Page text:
Dr. Jonathan Fielding, Director of the LA County Department of Public Health, held a news conference Wednesday afternoon, April 17, to respond to the anxiety around the reports now of four gay men who contracted meningitis since last December, two of whom - Brett Shaad and Rjay Spoon - have died. I spoke with Fielding after the news conference and am working on that story - but I wanted to post a quick summation first. (You can listen to the entire news conference here [mp3].)
Fielding said this is NOT an outbreak because the CDC criteria for an outbreak establishing specific links among the cases have not been established. He did acknowledge, however, that there is an 85 percent overlap between three cases here in Los Angeles and cases in New York City, where the bacterial meningitis infection has caused seven deaths since 2010. Fielding said they are still investigating the strains of bacterial infection.
Fielding also said that the rate of new infections this year is similar to the average 25 cases annually they've seen over the past five to eight years. Nonetheless, Public Health will remain "vigilant and on alert" and ready to respond "at the first hint" of an outbreak.
Fielding also specifically said, "This is not a gay disease," and while it is high contagious, it is "rare and sporadic," and "not as communicable as many viral diseases, or influenza or the common cold." Symptoms are sudden high fever, headache, a stiff neck, nausea, vomiting, a rash - all of which can be treated with antibiotics if caught quickly. If not, meningococcal disease can lead to brain damage, loss of hearing, and even death.
You can catch the disease through close contact and through respiratory and throat secretions such as through coughing, sneezing, spittle inadvertently spewed during a close conversation, and wet kissing. It is not exchange through sexual contact per se - except where infected saliva can enter the nose or mouth. To prevent contracting meningitis, practice good cleanliness such as washing your hands, covering your mouth when you sneeze or cough - and asking others to do so, too, if they are not. If you are having a conversation at a bar or event over loud music or noise, turn your head slightly to make sure you don't accidentally spit or get spat upon. And don't share cups, utensils or cigarettes where saliva can be exchanged. Kissing - well, that's where it might be advisable to consider getting a vaccination, which apparently has little to no side effects. People who are HIV positive need two doses.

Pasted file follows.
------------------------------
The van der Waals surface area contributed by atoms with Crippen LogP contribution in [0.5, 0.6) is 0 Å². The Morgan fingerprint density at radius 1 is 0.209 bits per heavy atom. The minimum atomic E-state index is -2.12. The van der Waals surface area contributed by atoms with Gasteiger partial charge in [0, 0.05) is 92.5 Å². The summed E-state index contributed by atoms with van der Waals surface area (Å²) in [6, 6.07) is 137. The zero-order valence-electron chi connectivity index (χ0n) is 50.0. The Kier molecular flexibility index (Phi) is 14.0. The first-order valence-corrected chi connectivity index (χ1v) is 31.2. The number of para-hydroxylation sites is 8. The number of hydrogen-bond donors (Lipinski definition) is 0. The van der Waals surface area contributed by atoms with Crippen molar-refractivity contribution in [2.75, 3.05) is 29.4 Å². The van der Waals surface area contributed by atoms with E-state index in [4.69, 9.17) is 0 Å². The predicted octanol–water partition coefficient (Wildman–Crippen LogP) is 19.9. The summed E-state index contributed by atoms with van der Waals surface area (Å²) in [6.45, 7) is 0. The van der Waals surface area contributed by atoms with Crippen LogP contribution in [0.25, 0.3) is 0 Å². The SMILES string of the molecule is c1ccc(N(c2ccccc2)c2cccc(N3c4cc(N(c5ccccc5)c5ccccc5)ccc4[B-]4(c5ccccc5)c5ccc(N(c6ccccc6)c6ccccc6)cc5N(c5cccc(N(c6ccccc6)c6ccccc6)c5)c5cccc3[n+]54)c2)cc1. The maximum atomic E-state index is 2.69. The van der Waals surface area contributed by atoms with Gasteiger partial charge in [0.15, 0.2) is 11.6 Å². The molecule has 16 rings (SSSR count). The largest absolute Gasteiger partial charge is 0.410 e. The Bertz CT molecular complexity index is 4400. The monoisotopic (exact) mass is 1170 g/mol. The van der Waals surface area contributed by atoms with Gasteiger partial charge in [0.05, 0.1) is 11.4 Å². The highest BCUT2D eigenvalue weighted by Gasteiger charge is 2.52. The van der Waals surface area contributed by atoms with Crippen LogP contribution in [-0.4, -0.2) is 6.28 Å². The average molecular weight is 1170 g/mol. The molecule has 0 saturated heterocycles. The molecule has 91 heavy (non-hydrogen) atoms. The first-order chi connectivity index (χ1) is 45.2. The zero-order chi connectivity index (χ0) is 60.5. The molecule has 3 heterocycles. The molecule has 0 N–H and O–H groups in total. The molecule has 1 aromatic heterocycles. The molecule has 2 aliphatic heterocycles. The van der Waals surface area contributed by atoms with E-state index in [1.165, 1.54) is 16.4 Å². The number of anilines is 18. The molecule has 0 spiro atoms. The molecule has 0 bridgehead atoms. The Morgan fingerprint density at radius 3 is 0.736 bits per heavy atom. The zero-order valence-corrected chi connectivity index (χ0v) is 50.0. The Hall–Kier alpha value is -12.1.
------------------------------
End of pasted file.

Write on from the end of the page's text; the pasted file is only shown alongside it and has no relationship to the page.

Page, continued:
The City of West Hollywood and the City of Long Beach - which has not had any cases of meningitis - have both issued alerts - the latter, Fielding suggested, because Long Beach Gay Pride is coming up and people might want to get vaccinated.
AIDS Healthcare Foundation has already provided up to 1700 free vaccines and the LA Gay & Lesbian Center is also providing free vaccines through appointment. At the news conference on Wednesday, Fielding announced that Public Health will provide free vaccine to people without insurance at these locations:
Harbor-UCLA Medical Center
1000 W. Carson St.
Torrance, CA 90502
Monday-Friday 8:00 a.m. - 11:00 p.m.
Saturday/Sunday 10:00 a.m. - 5:00 p.m
High Desert Multi-Service Ambulatory Care Center
44900 N. 60th St West
Lancaster, CA 93536
7 Days a Week 8:00 am - 12 Midnight
LAC + USC Medical Center
2051 Marengo Street
Los Angeles, CA 90033
Monday - Saturday 7:30 a.m. - 8:30 p.m.
Hubert H. Humphrey Comprehensive Health Center
5850 S. Main Street
Los Angeles, CA 90003
7 Days a Week 8:00 a.m. - Midnight
H. Claude Hudson Comprehensive Health Center
2829 S. Grand Ave
Los Angeles, CA 90007
7 Days a Week 8:00 a.m. - Midnight
MLK Multi-Service Ambulatory Care Center (MACC)
12021 S. Wilmington Ave
Los Angeles, CA 90059
7 Days a Week 7:30 a.m. - 11:00 p.m.
Olive View-UCLA Medical Center
144454 Olive View Dr.
Sylmar, Ca. 91342
Monday - Friday 8:00 a.m. - 8:00 p.m.
Saturday 8:00 a.m. - 4:00 p.m.